Inflation: Picking Up in Recent Months
Nearly all metrics of inflation have picked up in recent months, catching up to the post-election rise in inflation expectations. Core CPI is at or above 2.3% for just the second time since mid-2012. "Sticky CPI," a measure of slow-to-change prices like rent and medical care, is now at its highest level since 2008.
These metrics of inflation have now caught up to the rise in longer-term inflation expectations that we have noted since the middle of last summer. These metrics are consistent with 2-2.75% inflation in 2017, up from the 1-2% levels we were seeing from 2010-15.
Shelter inflation accounts for nearly 30% of CPI, and the robust growth in rents since 2013 has explained much of the recent rise in inflation. We track the rent growth spread over inflation below, which shows that at its peak, rent inflation was over 3% higher than the overall level of inflation. In fact, in early 2015, rent inflation was the only thing keeping overall inflation in positive territory.
While the consensus is that we are clearly headed for significantly higher inflation levels, we don't think this is necessarily the case. The robust levels of multifamily completions that will sustain through 2017 should bring this rent spread down towards zero, which will have the effect of keeping overall inflation rather low.
Storage and Office REITs were among the strongest performers of the week. Cubesmart (NYSE:CUBE), Extra Space (NYSE:EXR), and Public Storage (NYSE:PSA) were all up over 1%. In the office space, Vornado (NYSE:VNO) and Boston Properties (NYSE:BXP) were the top performers.
Retail REITs were among the worst performers despite very strong retail sales data, particularly in the 'brick and mortar' categories. Several retail REITs projected softer than expected 2017 guidance. DDR (NYSE:DDR), Kimco (NYSE:KIM), and Federal Realty (NYSE:FRT) were among the worst performers.
The Yield REIT sectors again outperformed for the third straight week after three straight weeks of underperformance. Strength in the healthcare sector explained the outperformance. Healthcare Trust of America (NYSE:HTA), Omega (NYSE:OHI), HCP (NYSE:HCP) and Healthcare Realty (NYSE:HR) were among the best performers.
Bottom Line: Q4 Earnings Continues
Earnings season is now past the half-way point, and while Q4 was quite strong across the board, REITs are generally cautious heading into 2017. Over 40% of the REITs we track beat expectations in Q4 while just 10% missed. All else equal, we would say that this was very strong earnings season.
2017 guidance, though, has been weaker than expected. While only about half of REITs provided full-year 2017 guidance, this was one of the more cautious outlooks in recent years. Just 10% of REITs provided better-than-expected guidance while 33% lowered guidance. We suspect many REITs may be more conservative than usual amid the obviously high levels of political uncertainty.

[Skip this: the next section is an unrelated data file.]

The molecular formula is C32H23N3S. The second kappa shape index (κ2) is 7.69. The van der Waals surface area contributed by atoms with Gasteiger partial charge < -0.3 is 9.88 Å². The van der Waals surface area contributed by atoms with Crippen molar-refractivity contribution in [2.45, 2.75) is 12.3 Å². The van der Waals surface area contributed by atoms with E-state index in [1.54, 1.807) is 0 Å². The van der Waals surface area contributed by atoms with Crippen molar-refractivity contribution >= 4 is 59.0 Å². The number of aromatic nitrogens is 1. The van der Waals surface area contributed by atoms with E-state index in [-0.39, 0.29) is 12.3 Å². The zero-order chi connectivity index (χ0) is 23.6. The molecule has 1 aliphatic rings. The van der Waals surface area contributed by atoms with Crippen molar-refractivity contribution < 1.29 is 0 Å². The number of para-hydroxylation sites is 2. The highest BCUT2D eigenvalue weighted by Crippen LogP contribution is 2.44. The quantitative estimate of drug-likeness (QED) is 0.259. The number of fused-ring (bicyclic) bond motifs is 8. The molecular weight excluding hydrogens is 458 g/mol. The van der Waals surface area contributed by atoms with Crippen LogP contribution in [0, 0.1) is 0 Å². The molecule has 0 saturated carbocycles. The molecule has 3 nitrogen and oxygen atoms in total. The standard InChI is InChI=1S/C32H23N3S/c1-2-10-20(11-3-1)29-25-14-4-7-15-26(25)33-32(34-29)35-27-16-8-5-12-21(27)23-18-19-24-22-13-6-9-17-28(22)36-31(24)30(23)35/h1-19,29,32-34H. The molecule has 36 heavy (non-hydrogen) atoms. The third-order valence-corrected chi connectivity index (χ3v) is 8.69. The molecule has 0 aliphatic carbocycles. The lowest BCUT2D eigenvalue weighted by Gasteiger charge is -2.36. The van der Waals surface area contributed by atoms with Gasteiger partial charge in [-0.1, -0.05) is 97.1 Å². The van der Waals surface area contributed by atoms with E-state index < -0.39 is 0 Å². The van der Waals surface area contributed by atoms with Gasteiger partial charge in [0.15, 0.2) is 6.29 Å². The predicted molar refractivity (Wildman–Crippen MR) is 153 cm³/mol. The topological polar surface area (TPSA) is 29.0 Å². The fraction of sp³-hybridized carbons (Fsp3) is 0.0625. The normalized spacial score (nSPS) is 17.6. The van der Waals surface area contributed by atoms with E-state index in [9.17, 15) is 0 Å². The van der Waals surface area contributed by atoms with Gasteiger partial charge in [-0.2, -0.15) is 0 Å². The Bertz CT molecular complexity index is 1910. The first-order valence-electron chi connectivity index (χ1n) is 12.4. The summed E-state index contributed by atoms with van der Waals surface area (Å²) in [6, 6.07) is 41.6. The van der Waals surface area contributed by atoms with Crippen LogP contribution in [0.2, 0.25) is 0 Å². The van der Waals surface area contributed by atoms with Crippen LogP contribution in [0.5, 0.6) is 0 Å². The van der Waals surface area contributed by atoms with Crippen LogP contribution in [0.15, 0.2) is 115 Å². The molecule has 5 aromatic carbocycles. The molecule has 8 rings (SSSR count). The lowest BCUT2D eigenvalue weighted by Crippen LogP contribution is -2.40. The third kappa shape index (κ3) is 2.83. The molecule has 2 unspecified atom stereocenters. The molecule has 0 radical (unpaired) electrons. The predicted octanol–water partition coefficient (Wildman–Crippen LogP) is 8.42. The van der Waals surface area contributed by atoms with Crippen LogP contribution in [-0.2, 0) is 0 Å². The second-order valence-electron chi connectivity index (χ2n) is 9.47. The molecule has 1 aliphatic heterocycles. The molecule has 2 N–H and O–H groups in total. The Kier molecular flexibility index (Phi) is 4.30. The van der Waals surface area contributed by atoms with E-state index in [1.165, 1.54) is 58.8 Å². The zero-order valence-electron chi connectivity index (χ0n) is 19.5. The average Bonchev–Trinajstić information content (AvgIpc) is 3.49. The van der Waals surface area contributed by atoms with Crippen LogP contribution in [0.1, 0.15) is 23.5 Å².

Apartments have generally performed better than expected, led by the non-coastal REITs. Oversupply in coastal markets remains a significant concern for Equity Residential (NYSE:EQR) and Avalonbay (NYSE:AVB) and should be expected to keep rent growth near cyclical lows. We think the diversified and non-coastal REITs such as Mid-American (NYSE:MAA) and Camden (NYSE:CPT) should be trading at a bigger premiums relative to their coastal peers.
Healthcare have been mixed as fundamentals continue to decline, as expected, resulting from higher labor costs and concerns over the future path of healthcare in this country. Significant supply growth has slowed rent growth in the senior housing space, while uncertainly relating to reimbursement policies continues to result in significant discounts applied to the skilled nursing space.
Industrial REITs performed as expected, but that wasn't enough for investors who were expecting another better-than-expected quarter. New concerns over trade policies has resulted in a re-pricing and brought the sector's FCF multiples back in-line with the broader sector.
Office REITs have generally beat expectations and have continued to benefit from the strong jobs market and reported a strong quarter. Office REITs trade at significant premiums to the REIT sector.
Malls performed better than expected, alleviating much of the very negative sentiment in the brick and mortar space. Shopping Centers, though, projected a weaker than expected 2017. We've pointed out that, in recent years, consumers have been spending more than usual on big-ticket items: cars, appliances, and home improvement. We have theorized that we will see more spending directed towards apparel and other miscellaneous in-store goods after these lower-level needs are met.
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Disclosure: I am/we are long BXP, CPT, CUBE, EXR, OHI, MAA, PSA.
I wrote this article myself, and it expresses my own opinions. I am not receiving compensation for it (other than from Seeking Alpha). I have no business relationship with any company whose stock is mentioned in this article.